An October 2014 supreme court of appeal decision has confirmed two well established principles of public procurement and administrative law review:
- There is limited scope for not awarding a tender to a bidder that has scored the highest number of points; and
- A court is not likely to substitute its decision for a decision made by an organ of state and will usually refer the matter back to the administrator for re-consideration.
In IDC v Trencon Construction the court was asked to adjudicate on these issues, after the IDC had awarded a contract for the external upgrade of its head office to a bidder that did not score the highest number of points in the bidding process.
There is limited scope for not awarding a tender to a bidder that has scored the highest number of points.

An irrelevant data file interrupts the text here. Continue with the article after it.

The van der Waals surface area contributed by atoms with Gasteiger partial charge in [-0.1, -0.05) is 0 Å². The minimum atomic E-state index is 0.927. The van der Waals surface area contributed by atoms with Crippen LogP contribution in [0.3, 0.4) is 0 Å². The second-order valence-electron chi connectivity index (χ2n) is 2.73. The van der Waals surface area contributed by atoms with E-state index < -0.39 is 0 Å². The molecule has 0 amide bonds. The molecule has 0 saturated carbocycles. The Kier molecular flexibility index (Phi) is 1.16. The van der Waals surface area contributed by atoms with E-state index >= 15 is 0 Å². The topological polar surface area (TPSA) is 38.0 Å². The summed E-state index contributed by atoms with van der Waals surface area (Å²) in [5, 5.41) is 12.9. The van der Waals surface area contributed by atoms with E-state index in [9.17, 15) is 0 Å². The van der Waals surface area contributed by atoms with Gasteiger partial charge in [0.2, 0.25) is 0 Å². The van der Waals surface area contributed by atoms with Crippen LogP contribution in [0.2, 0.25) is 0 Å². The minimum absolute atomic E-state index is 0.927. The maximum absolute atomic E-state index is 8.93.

The IDC had concluded that the bidder which scored the highest number of points had not submitted a bid with a fixed price and that it should be disqualified on this basis. During the appeal proceedings, it was conceded that this was incorrect. The Preferential Procurement Policy Framework Act provides that a contract must be awarded to the tenderer who scores the highest points “unless objective criteria … justify the award to another tenderer”. There were no such objective reasons. This also meant that it was not necessary to consider the finding by the high court that the winning bidder who had submitted a bid 14 minutes after the cut-off time had to be disqualified from the bid.
The court stressed that it would not grant the extraordinary remedy of substituting its own decision for the decision that the IDC accepted was incorrectly made. Not only did IDC have the expertise to make the right decision but a new decision would accommodate supervening circumstances such as price increases that had occurred over the two year period since the original tenders were submitted. The correct relief was therefore to refer the matter back to the IDC for reconsideration.